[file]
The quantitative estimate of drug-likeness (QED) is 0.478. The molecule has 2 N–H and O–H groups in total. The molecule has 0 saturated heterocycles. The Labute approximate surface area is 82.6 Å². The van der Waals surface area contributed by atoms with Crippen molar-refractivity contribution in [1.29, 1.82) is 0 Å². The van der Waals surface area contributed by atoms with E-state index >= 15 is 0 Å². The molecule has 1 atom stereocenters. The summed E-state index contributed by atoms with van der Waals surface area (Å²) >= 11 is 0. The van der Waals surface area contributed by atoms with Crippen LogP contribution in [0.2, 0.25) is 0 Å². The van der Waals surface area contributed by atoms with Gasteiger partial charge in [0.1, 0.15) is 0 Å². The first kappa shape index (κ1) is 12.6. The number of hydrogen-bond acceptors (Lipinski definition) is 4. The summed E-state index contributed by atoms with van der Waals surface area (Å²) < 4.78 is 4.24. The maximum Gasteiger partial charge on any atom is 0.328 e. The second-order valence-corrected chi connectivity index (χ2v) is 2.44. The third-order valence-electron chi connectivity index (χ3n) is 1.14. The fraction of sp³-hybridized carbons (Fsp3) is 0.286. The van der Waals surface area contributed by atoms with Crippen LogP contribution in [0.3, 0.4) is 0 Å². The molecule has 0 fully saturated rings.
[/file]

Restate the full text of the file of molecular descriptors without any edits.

The quantitative estimate of drug-likeness (QED) is 0.478. The molecule has 2 N–H and O–H groups in total. The molecule has 0 saturated heterocycles. The Labute approximate surface area is 82.6 Å². The van der Waals surface area contributed by atoms with Crippen molar-refractivity contribution in [1.29, 1.82) is 0 Å². The van der Waals surface area contributed by atoms with E-state index >= 15 is 0 Å². The molecule has 1 atom stereocenters. The summed E-state index contributed by atoms with van der Waals surface area (Å²) >= 11 is 0. The van der Waals surface area contributed by atoms with Crippen LogP contribution in [0.2, 0.25) is 0 Å². The van der Waals surface area contributed by atoms with Gasteiger partial charge in [0.1, 0.15) is 0 Å². The first kappa shape index (κ1) is 12.6. The number of hydrogen-bond acceptors (Lipinski definition) is 4. The summed E-state index contributed by atoms with van der Waals surface area (Å²) < 4.78 is 4.24. The maximum Gasteiger partial charge on any atom is 0.328 e. The second-order valence-corrected chi connectivity index (χ2v) is 2.44. The third-order valence-electron chi connectivity index (χ3n) is 1.14. The fraction of sp³-hybridized carbons (Fsp3) is 0.286. The van der Waals surface area contributed by atoms with Crippen LogP contribution in [0.3, 0.4) is 0 Å². The molecule has 0 fully saturated rings.